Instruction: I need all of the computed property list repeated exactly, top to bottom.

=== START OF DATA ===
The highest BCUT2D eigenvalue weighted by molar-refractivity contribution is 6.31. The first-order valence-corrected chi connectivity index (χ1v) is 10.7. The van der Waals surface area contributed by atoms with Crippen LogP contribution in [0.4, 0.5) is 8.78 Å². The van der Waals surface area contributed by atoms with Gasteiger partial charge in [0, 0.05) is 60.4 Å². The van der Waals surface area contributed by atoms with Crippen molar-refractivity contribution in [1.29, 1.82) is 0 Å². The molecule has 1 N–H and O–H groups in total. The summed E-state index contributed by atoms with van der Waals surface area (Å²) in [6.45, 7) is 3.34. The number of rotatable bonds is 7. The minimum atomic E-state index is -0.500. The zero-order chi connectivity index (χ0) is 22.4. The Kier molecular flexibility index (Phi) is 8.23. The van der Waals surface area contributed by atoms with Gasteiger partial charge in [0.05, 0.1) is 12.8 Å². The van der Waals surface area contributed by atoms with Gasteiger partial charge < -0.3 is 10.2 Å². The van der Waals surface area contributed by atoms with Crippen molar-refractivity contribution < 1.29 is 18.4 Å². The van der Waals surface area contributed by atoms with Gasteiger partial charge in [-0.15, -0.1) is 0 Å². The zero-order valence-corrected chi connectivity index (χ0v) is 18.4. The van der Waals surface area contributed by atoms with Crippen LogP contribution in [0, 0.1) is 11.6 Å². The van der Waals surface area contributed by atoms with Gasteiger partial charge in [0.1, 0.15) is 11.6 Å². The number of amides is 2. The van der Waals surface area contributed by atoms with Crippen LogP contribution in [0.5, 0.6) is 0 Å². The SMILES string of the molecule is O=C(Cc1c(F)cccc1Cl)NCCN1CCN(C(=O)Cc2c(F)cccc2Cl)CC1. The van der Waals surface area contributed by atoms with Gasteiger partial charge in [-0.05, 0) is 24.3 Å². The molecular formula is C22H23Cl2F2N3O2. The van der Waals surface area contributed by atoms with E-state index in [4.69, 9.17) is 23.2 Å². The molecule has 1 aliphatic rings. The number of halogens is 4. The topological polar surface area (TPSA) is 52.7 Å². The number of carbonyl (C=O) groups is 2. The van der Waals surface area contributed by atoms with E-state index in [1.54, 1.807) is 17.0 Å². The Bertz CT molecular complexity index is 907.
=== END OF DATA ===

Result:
The highest BCUT2D eigenvalue weighted by molar-refractivity contribution is 6.31. The first-order valence-corrected chi connectivity index (χ1v) is 10.7. The van der Waals surface area contributed by atoms with Crippen LogP contribution in [0.4, 0.5) is 8.78 Å². The van der Waals surface area contributed by atoms with Gasteiger partial charge in [0, 0.05) is 60.4 Å². The van der Waals surface area contributed by atoms with Crippen molar-refractivity contribution in [1.29, 1.82) is 0 Å². The molecule has 1 N–H and O–H groups in total. The summed E-state index contributed by atoms with van der Waals surface area (Å²) in [6.45, 7) is 3.34. The number of rotatable bonds is 7. The minimum atomic E-state index is -0.500. The zero-order chi connectivity index (χ0) is 22.4. The Kier molecular flexibility index (Phi) is 8.23. The van der Waals surface area contributed by atoms with Gasteiger partial charge in [0.05, 0.1) is 12.8 Å². The van der Waals surface area contributed by atoms with Gasteiger partial charge < -0.3 is 10.2 Å². The van der Waals surface area contributed by atoms with Crippen molar-refractivity contribution < 1.29 is 18.4 Å². The van der Waals surface area contributed by atoms with Gasteiger partial charge in [-0.15, -0.1) is 0 Å². The zero-order valence-corrected chi connectivity index (χ0v) is 18.4. The van der Waals surface area contributed by atoms with Crippen LogP contribution in [0, 0.1) is 11.6 Å². The van der Waals surface area contributed by atoms with Gasteiger partial charge in [0.1, 0.15) is 11.6 Å². The number of amides is 2. The van der Waals surface area contributed by atoms with Crippen LogP contribution in [0.5, 0.6) is 0 Å². The SMILES string of the molecule is O=C(Cc1c(F)cccc1Cl)NCCN1CCN(C(=O)Cc2c(F)cccc2Cl)CC1. The van der Waals surface area contributed by atoms with Gasteiger partial charge in [-0.05, 0) is 24.3 Å². The molecular formula is C22H23Cl2F2N3O2. The van der Waals surface area contributed by atoms with E-state index in [4.69, 9.17) is 23.2 Å². The molecule has 1 aliphatic rings. The number of halogens is 4. The topological polar surface area (TPSA) is 52.7 Å². The number of carbonyl (C=O) groups is 2. The van der Waals surface area contributed by atoms with E-state index in [1.54, 1.807) is 17.0 Å². The Bertz CT molecular complexity index is 907.